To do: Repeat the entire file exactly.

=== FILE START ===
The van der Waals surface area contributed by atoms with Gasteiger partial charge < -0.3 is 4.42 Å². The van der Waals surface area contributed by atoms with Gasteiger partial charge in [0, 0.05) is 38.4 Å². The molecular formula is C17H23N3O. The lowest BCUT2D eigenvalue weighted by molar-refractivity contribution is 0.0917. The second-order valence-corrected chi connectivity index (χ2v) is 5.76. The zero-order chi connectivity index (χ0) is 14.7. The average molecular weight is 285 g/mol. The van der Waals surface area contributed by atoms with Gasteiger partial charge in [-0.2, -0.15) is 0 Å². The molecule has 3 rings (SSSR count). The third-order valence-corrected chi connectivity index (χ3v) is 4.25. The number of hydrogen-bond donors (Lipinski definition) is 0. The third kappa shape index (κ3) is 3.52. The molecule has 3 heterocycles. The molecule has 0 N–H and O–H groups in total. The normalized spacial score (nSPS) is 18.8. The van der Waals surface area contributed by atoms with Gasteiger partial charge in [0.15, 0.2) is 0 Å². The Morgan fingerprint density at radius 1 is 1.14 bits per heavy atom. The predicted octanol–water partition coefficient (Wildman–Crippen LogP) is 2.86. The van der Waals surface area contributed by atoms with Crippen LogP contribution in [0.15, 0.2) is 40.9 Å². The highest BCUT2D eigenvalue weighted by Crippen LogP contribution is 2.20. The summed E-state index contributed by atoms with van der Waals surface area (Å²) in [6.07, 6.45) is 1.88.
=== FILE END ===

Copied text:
The van der Waals surface area contributed by atoms with Gasteiger partial charge < -0.3 is 4.42 Å². The van der Waals surface area contributed by atoms with Gasteiger partial charge in [0, 0.05) is 38.4 Å². The molecular formula is C17H23N3O. The lowest BCUT2D eigenvalue weighted by molar-refractivity contribution is 0.0917. The second-order valence-corrected chi connectivity index (χ2v) is 5.76. The zero-order chi connectivity index (χ0) is 14.7. The average molecular weight is 285 g/mol. The van der Waals surface area contributed by atoms with Gasteiger partial charge in [-0.2, -0.15) is 0 Å². The molecule has 3 rings (SSSR count). The third-order valence-corrected chi connectivity index (χ3v) is 4.25. The number of hydrogen-bond donors (Lipinski definition) is 0. The third kappa shape index (κ3) is 3.52. The molecule has 3 heterocycles. The molecule has 0 N–H and O–H groups in total. The normalized spacial score (nSPS) is 18.8. The van der Waals surface area contributed by atoms with Gasteiger partial charge in [0.15, 0.2) is 0 Å². The Morgan fingerprint density at radius 1 is 1.14 bits per heavy atom. The predicted octanol–water partition coefficient (Wildman–Crippen LogP) is 2.86. The van der Waals surface area contributed by atoms with Crippen LogP contribution in [0.15, 0.2) is 40.9 Å². The highest BCUT2D eigenvalue weighted by Crippen LogP contribution is 2.20. The summed E-state index contributed by atoms with van der Waals surface area (Å²) in [6.07, 6.45) is 1.88.